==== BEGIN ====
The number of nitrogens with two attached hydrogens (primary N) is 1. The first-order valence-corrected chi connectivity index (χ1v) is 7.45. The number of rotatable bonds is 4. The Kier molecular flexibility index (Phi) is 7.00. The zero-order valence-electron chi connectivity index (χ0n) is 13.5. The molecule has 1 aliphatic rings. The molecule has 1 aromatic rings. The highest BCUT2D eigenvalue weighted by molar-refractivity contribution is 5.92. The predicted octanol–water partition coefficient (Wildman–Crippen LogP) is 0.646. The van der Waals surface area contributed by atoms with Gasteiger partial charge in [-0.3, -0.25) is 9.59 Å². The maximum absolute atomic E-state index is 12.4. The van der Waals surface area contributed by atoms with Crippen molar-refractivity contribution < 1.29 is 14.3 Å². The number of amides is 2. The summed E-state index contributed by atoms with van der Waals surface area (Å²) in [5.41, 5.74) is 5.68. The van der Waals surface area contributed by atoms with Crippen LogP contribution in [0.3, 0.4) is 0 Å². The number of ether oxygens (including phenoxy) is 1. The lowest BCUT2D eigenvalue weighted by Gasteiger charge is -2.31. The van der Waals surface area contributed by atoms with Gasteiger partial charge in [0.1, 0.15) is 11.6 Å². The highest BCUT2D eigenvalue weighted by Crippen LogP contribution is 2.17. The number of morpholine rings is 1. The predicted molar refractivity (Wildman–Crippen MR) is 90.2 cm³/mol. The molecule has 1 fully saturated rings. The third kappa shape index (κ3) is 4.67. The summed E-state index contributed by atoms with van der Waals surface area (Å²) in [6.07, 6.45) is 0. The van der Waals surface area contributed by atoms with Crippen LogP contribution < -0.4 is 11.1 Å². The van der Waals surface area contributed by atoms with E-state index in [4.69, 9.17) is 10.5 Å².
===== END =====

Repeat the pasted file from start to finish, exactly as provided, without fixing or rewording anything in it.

The number of nitrogens with two attached hydrogens (primary N) is 1. The first-order valence-corrected chi connectivity index (χ1v) is 7.45. The number of rotatable bonds is 4. The Kier molecular flexibility index (Phi) is 7.00. The zero-order valence-electron chi connectivity index (χ0n) is 13.5. The molecule has 1 aliphatic rings. The molecule has 1 aromatic rings. The highest BCUT2D eigenvalue weighted by molar-refractivity contribution is 5.92. The predicted octanol–water partition coefficient (Wildman–Crippen LogP) is 0.646. The van der Waals surface area contributed by atoms with Gasteiger partial charge in [-0.3, -0.25) is 9.59 Å². The maximum absolute atomic E-state index is 12.4. The van der Waals surface area contributed by atoms with Crippen molar-refractivity contribution < 1.29 is 14.3 Å². The number of amides is 2. The summed E-state index contributed by atoms with van der Waals surface area (Å²) in [5.41, 5.74) is 5.68. The van der Waals surface area contributed by atoms with Crippen LogP contribution in [0.3, 0.4) is 0 Å². The number of ether oxygens (including phenoxy) is 1. The lowest BCUT2D eigenvalue weighted by Gasteiger charge is -2.31. The van der Waals surface area contributed by atoms with Gasteiger partial charge in [0.1, 0.15) is 11.6 Å². The highest BCUT2D eigenvalue weighted by Crippen LogP contribution is 2.17. The number of morpholine rings is 1. The predicted molar refractivity (Wildman–Crippen MR) is 90.2 cm³/mol. The molecule has 1 fully saturated rings. The third kappa shape index (κ3) is 4.67. The summed E-state index contributed by atoms with van der Waals surface area (Å²) in [6.07, 6.45) is 0. The van der Waals surface area contributed by atoms with Crippen LogP contribution < -0.4 is 11.1 Å². The van der Waals surface area contributed by atoms with E-state index in [4.69, 9.17) is 10.5 Å².